and other behaviours against society
Assaults and threats are forms of behaviour which have
very bad consequences on the social texture of affected communities. Interpersonal violence
accounts for 2% of fatal injuries of all age groups in the EU27 and in
particular for 5% in the 1-4 years age group. Violence is not distributed evenly
among sex or age groups. More men than women are victims of violence.
However, the definition
of violence according to the World Health Organisation includes neglect and
psychological violence (including bullying). The results of this sort of
violence are harder to detect and quantify. Thus, the issue is under-addressed.
Yet unlike a physical injury, this sort of violence may be endured over a
period of time, and in the privacy and supposed safety of one’s home. Moreover,
it is the most vulnerable members of society – children, the elderly, and some
categories of women – who are the victims of this kind of violence.
has a website (http://www.euro.who.int/violenceinjury/violence/20050208_1)
dedicated to violence information and prevention. The WHO World Report on Violence
and Health contains interesting facts on the global perspective of the problem
of violence (WHO, 2002).
The EUICS Consortium maintains a website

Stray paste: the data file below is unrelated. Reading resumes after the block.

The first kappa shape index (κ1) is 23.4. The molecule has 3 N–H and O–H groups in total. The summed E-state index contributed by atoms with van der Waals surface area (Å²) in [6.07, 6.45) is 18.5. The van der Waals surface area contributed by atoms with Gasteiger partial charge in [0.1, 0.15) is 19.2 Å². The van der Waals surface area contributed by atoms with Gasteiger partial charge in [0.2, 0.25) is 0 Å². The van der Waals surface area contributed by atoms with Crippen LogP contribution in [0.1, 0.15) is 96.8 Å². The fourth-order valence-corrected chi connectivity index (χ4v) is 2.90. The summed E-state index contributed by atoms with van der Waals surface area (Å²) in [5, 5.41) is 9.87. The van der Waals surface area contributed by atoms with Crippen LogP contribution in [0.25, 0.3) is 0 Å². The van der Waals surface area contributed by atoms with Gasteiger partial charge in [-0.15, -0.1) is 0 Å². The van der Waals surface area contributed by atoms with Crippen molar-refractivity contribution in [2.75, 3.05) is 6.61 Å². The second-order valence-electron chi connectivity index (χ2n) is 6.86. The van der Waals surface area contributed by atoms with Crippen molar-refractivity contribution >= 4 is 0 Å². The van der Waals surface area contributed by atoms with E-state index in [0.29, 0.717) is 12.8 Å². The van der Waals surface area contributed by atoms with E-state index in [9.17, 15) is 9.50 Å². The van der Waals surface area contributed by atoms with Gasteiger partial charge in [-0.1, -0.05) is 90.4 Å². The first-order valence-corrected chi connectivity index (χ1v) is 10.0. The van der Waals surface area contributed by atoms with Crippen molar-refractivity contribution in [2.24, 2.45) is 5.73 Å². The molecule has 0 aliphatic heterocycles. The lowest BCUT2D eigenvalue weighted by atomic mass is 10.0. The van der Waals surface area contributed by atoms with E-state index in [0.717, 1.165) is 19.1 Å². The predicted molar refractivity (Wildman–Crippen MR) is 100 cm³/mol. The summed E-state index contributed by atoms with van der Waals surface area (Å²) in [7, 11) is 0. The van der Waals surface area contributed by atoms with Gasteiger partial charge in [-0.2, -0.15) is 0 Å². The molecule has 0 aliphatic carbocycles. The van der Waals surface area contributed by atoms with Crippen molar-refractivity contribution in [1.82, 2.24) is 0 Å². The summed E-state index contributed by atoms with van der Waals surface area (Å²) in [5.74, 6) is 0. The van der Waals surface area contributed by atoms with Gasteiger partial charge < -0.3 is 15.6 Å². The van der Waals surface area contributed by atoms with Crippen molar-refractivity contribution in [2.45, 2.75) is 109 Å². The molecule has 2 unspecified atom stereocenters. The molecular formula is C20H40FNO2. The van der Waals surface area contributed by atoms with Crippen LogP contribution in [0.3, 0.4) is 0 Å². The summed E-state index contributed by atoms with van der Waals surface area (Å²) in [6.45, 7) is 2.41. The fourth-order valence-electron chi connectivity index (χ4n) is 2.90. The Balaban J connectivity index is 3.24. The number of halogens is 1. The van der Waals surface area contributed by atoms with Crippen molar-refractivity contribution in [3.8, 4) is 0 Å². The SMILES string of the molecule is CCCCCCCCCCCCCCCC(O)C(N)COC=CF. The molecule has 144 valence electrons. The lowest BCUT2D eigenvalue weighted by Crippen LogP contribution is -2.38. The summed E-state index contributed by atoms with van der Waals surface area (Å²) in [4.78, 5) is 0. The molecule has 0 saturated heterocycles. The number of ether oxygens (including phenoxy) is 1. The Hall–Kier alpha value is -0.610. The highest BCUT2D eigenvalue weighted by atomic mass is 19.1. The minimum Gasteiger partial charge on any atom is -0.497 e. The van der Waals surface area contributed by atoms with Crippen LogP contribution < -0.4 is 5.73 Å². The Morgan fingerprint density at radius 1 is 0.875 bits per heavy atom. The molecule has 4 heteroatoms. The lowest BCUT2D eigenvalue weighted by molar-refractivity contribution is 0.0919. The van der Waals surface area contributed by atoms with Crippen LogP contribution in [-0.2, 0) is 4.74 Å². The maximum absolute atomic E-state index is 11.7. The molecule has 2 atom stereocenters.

(http://www.europeansafetyobservatory.eu/) with information retrieved by means
of survey-based comparative measurement of a large sample of the European
public. The EUICS Consortium activities developed a new instrument, the
European Crime and Safety Survey which follows on from the International Crime
Victims Surveys (ICVSs), and which addresses new needs for European comparative
data for policy-makers. EUICS
published a comparative analysis of crime and safety in Europe (EUICS, 2005).
Additional sources of information on
violence (e.g. homicides, are quoted in Chapter 7.
description and analysis
Homicides: As far as homicides are concerned, a detailed
analysis has been carried out in Chapter 7 (See figure 7.17).
Contact crimes: The three contact crimes in the European
Crime and Safety Survey are robbery, sexual incidents, assaults and threats.
Sexual incidents are divided into sexual assault and what victims describe as
offensive sexual behaviour. Assaults and threats can be separated into assaults
with force and threats only. It should be borne in mind that risks are